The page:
Attempts to suppress information are often made through cease-and-desist letters, but instead of being suppressed, the information receives extensive publicity, as well as media extensions such as videos and spoof songs, which can be mirrored on the Internet or distributed on file-sharing networks. In addition, seeking or obtaining an injunction to prohibit something from being published or remove something that is already published can lead to increased publicity of the published work.

The Streisand effect is an example of psychological reactance, wherein once people are aware that some information is being kept from them, they are significantly more motivated to get and spread it.

The above is from the Wikipedia page and, for posterity and on principle, here’s Ms. Streisand’s Malibu Mansion:



Legally, you’re not supposed to be using protected intellectual property regardless of whether you’re profiting from doing so. You always run some risk that the owner of the IP will come for you. There are exceptions made for parody, etc., but that won’t necessarily stop them from trying. Ethically, I personally disagree with the way IP seems to linger on forever without entering the public domain. I, personally, will not object to your art crimes.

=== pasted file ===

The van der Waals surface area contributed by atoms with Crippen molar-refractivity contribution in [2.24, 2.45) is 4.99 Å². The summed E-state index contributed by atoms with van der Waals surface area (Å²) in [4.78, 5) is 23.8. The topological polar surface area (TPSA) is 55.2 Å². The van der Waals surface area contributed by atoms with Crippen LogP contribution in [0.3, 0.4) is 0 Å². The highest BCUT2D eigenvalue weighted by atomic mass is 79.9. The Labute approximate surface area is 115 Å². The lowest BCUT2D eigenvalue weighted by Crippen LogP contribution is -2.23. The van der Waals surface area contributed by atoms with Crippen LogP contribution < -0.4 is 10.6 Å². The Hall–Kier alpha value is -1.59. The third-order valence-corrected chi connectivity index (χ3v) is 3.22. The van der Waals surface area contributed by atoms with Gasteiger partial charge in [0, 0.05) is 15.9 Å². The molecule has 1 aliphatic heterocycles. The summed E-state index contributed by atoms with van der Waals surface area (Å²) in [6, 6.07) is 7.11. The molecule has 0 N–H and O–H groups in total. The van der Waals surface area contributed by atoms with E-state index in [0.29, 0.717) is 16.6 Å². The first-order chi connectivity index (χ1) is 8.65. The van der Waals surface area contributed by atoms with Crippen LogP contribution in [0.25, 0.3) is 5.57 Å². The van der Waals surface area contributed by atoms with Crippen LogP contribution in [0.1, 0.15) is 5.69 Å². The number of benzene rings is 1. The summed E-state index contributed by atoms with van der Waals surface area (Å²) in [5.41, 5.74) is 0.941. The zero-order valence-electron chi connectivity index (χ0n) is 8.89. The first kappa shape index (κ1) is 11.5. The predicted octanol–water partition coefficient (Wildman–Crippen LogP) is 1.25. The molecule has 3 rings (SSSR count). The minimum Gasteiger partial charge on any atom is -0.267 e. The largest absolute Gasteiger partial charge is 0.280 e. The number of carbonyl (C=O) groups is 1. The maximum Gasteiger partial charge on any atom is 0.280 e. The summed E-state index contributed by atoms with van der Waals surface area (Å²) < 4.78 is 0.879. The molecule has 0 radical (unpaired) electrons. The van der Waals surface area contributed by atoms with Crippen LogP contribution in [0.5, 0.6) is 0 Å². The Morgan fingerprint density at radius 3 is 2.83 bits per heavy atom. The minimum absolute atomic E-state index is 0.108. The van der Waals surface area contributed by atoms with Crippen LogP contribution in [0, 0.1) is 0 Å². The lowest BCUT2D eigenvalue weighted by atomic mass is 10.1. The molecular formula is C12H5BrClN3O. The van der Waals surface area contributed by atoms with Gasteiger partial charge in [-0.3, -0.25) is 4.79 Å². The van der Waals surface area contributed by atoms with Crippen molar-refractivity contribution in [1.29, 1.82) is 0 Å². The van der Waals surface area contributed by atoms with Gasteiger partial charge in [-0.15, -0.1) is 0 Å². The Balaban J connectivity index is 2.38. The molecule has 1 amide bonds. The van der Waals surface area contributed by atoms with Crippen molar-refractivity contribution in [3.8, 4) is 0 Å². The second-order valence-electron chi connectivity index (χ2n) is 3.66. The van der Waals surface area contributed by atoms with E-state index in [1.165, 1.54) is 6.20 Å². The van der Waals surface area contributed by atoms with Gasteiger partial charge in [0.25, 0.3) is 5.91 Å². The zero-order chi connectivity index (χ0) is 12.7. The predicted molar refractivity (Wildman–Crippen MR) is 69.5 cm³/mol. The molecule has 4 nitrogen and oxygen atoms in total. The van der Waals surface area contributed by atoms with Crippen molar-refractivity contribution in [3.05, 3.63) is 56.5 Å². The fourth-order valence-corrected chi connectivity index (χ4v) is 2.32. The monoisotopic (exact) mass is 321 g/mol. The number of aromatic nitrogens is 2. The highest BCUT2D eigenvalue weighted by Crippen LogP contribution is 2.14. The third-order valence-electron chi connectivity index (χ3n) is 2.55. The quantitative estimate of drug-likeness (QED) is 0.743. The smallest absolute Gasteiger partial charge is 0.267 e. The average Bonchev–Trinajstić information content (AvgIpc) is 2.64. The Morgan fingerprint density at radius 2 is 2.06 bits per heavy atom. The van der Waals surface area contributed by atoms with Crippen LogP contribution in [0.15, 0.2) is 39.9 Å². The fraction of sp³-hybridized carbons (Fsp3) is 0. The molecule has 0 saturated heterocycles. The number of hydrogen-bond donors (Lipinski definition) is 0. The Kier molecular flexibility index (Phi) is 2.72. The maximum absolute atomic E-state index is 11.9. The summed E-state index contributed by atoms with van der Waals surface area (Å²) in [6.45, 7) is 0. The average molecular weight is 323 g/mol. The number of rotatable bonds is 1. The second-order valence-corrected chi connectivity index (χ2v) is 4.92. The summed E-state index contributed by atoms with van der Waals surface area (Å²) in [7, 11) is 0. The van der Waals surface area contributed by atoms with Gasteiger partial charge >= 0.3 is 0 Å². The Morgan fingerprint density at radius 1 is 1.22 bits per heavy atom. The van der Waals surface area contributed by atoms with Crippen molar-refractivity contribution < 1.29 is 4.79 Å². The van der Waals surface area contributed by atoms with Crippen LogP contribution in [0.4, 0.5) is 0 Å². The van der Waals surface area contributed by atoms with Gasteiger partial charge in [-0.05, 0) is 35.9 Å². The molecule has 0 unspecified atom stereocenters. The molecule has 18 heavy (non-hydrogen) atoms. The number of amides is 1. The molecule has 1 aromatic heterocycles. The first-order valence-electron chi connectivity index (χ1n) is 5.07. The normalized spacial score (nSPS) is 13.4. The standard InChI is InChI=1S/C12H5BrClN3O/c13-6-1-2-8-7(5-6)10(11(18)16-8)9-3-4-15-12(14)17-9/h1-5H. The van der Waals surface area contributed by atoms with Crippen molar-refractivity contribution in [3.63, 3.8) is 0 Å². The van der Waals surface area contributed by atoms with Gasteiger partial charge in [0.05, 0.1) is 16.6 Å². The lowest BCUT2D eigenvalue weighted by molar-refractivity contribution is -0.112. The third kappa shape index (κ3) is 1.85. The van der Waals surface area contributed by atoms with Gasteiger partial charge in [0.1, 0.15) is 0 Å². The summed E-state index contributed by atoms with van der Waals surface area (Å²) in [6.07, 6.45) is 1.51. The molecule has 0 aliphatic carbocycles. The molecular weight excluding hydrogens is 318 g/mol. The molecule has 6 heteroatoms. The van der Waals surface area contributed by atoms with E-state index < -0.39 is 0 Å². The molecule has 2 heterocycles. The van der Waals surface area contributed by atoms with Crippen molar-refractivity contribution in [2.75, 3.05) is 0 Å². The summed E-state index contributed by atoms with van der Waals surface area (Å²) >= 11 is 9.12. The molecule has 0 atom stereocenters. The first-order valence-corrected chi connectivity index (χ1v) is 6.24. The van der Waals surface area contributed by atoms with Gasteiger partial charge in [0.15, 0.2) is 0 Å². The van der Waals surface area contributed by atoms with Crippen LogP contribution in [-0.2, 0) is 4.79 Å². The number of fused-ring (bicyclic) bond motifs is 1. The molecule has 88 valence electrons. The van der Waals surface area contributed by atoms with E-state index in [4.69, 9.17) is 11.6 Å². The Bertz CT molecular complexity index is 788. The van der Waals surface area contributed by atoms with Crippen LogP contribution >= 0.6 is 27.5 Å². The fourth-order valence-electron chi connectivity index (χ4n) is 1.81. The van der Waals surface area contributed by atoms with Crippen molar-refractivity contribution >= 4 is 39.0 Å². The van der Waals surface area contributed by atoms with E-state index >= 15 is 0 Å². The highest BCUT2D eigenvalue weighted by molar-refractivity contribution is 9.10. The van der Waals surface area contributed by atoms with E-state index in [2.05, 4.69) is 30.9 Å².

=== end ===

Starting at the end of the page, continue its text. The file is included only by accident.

Practically speaking, it is almost impossible for a work of contemporary IF to get that kind of notoriety without a large authorial following.

However, since the chance is not zero, you would still be taking a chance.

I suppose the greatest nonzero chance would be in IF Comp, since that is the most visible annual IF event.

Should you choose to feature Batgirl, please consider using either Cassandra Cain or Stephanie Brown, rather than Barbara Gordon.


I think a lawsuit usually hinges on damage: “Is this work making money that the IP holder should rightfully be entitled to all or a portion of?” or “Is this game being marketed to people as an “official” version of the IP deceptively (thus cutting into marketshare of the IP)?” If the answer is “no” then IP holders usually won’t even bother with a lawsuit unless you’re deceiving people that you’re actually part of the IP.